The open borders lobby consistently relies on disingenuous arguments to advance its agenda. Chief among those fallacious claims is the notion that enforcing U.S. immigration law somehow constitutes a “human rights” violation. And the Huffington Post has published yet another puff-piece by an American immigration attorney feigning righteous indignation at the “civil liberties abuses” allegedly suffered by illegal aliens.
Titled “The Republicans Reclaim America by Cleansing it of All Noncitizens” it was authored by Juan Cartagena, President and General Counsel of “Latino Justice,” at the Puerto Rican Legal Defense and Education Fund (PRLDEF). And it is filled with legal mischaracterizations so egregious, they read like 1950s era Soviet anti-American propaganda.
Mr. Cartagena begins by claiming that President Trump is trading American values (particularly due process of law) in order to “cleanse” the country of illegal aliens. Apart from the outrageously offensive implication that the current administration is a white supremacist organization bent on ethnic cleansing, he’s just plain wrong. The Trump administration hasn’t suggested, in any way, that it wishes to see aliens deprived of due process. In fact, it is patently obvious that Team Trump sees fair and open deportation proceedings as one way of vindicating its claims about the deleterious effects of criminal aliens and uncontrolled mass migration by job seekers.
Cartagena follows up with the absurd claim that the president is attempting to create a “police state that will make Latinos, Asians, and Africans disappear just on suspicion of probable cause.” How exactly will this happen? A Federal District Court in California – whose holdings are only supposed to be applicable within the district over which it has jurisdiction – unilaterally flouted 150 years of precedent and blocked the implementation of the Trump immigration/national security Executive Order. That seems more like a state that is overly sensitive to minority rights than it does a police state where people disappear.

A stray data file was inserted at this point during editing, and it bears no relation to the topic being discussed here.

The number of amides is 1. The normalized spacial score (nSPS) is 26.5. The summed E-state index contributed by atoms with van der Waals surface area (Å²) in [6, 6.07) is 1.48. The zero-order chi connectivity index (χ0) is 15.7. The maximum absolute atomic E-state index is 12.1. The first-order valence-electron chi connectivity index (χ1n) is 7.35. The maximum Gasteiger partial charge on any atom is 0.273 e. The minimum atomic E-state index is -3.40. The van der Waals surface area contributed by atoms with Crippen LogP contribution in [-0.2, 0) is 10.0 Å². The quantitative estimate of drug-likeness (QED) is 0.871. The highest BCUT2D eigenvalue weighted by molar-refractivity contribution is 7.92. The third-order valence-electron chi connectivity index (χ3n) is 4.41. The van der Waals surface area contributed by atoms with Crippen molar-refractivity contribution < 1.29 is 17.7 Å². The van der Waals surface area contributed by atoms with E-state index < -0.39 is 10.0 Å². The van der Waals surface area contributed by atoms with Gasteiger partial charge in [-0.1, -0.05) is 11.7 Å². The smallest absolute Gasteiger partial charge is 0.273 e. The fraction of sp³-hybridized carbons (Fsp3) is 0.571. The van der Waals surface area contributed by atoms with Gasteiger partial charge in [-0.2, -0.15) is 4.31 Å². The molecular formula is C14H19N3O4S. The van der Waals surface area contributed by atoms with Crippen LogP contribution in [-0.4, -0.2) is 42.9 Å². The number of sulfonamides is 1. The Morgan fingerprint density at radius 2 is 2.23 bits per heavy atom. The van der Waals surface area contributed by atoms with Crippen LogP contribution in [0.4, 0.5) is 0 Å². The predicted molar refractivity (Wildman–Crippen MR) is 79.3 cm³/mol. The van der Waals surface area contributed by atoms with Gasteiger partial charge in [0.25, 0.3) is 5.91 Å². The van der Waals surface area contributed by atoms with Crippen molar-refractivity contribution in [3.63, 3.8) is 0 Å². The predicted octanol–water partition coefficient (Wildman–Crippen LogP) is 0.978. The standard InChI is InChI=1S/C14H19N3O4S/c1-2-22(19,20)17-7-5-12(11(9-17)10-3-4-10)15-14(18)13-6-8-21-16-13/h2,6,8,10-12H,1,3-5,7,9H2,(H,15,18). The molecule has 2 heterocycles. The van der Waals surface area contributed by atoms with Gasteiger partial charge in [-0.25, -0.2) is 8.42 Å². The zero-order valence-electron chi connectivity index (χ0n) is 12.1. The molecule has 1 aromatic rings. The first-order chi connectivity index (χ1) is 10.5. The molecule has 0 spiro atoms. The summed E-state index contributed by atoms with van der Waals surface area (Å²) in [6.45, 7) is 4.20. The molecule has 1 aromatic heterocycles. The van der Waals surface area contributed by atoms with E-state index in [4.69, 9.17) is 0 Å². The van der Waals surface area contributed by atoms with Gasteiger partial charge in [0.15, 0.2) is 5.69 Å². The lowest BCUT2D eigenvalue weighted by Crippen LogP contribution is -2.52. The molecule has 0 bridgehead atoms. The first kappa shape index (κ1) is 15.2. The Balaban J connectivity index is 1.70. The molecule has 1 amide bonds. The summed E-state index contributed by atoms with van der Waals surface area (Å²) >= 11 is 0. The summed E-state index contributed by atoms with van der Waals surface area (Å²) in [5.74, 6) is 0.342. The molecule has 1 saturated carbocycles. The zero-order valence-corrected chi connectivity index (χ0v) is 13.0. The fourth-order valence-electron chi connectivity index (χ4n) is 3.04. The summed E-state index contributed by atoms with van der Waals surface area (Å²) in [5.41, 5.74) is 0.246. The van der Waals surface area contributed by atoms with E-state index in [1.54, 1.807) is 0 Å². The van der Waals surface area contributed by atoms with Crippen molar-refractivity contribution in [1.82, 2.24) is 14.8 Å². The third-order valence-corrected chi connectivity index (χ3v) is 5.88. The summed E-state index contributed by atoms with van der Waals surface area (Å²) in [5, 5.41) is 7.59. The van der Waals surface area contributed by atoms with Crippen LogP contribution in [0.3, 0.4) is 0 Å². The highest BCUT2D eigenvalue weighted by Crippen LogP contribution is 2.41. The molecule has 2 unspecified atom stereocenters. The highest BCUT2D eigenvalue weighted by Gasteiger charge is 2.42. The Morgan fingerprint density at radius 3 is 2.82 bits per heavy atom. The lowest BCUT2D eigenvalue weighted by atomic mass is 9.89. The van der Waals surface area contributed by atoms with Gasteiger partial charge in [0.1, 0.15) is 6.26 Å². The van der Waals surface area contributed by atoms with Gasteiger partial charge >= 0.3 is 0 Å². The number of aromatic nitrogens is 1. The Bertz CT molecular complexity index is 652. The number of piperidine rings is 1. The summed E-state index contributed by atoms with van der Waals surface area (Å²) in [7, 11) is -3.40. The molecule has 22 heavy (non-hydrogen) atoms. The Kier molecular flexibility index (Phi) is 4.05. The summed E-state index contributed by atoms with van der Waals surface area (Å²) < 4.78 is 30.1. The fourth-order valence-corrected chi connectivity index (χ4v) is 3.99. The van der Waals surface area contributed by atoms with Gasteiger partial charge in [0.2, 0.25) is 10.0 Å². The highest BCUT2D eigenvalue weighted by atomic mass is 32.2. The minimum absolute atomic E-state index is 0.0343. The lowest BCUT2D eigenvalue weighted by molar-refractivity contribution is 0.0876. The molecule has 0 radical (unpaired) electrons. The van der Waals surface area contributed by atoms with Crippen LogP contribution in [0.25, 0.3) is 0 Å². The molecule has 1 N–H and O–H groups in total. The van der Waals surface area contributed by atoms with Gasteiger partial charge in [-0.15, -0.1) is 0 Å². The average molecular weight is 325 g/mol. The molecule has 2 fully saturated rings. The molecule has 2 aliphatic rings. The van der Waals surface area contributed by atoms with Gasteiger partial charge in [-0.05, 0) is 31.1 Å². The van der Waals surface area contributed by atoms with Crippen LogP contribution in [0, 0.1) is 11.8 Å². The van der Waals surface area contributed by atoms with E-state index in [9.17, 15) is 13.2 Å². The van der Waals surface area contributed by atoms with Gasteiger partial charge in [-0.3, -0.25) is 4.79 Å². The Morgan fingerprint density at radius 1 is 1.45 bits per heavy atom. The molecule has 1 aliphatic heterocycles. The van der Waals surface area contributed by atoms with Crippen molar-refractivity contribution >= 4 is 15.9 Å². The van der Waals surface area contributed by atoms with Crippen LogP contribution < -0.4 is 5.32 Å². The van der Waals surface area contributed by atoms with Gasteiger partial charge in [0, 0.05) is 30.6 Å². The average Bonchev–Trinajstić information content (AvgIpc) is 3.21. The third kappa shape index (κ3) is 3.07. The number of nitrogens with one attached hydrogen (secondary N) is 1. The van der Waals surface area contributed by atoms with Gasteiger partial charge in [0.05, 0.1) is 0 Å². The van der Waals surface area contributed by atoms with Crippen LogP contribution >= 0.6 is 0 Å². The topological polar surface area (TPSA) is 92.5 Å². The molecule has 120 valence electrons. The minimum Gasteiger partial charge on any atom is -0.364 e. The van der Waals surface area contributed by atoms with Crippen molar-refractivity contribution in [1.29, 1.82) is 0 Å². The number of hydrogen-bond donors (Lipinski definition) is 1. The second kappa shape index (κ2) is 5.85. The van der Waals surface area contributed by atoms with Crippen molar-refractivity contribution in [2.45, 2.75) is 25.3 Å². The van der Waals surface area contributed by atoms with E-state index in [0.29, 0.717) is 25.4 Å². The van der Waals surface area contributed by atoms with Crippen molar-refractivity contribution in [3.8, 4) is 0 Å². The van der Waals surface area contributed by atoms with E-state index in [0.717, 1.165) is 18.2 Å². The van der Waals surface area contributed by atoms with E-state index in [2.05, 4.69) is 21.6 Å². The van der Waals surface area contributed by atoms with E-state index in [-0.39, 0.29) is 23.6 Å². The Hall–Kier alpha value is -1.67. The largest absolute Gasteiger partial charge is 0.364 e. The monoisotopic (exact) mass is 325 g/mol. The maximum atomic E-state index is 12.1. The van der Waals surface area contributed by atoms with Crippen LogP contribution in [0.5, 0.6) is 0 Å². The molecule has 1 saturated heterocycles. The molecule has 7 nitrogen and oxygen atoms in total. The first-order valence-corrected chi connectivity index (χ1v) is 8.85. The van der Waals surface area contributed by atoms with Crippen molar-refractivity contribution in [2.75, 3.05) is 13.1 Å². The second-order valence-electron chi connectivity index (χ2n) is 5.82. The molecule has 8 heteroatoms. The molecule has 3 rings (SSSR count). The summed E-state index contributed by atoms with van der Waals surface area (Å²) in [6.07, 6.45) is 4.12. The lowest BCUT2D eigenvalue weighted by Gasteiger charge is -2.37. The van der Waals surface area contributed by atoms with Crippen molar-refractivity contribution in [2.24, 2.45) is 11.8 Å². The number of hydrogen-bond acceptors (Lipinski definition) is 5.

And what exactly is “suspicion of probable cause”? By definition, probable cause is a form of suspicion. It is the reasonable belief, by a law enforcement officer, that a violation of law has been committed. The Trump administration hasn’t changed the applicable laws, or legal standards, pursuant to which illegal aliens may be arrested (nor does it have any authority do that). The mere fact that President Obama abdicated his constitutional duty, under the “necessary and proper” clause, to enforce immigration law doesn’t render it a civil rights violation when President Trump fulfills that duty.
The absurdity continues: “Get ready in a few years’ time for an American landscape with virtually no one to pick crops, chop livestock, construct homes at minimum wage, landscape, nanny or work the kitchens of our finest restaurants.” This is a man who gets paid to advocate on behalf of aliens and the extent of his hopes for new arrivals is mass amnesty and condemnation to the lowest rung of the economic ladder? His arguments begin to sound less like any reasonable plea for “Latino justice” and more like a request for an endless supply of illegal aliens who Mr. Cartagena can profit from defending.
In 1918 U.S. Senator Hiram Warren Johnson is purported to have said, “The first casualty of war is truth.” Once upon a time in America, integrity and honesty were values treasured by the practicing bar. But in the current war on immigration enforcement, ethnic grievance lawyers are more than willing to kill the truth whenever it conflicts with their political agenda. Welcome to open borders fantasy land!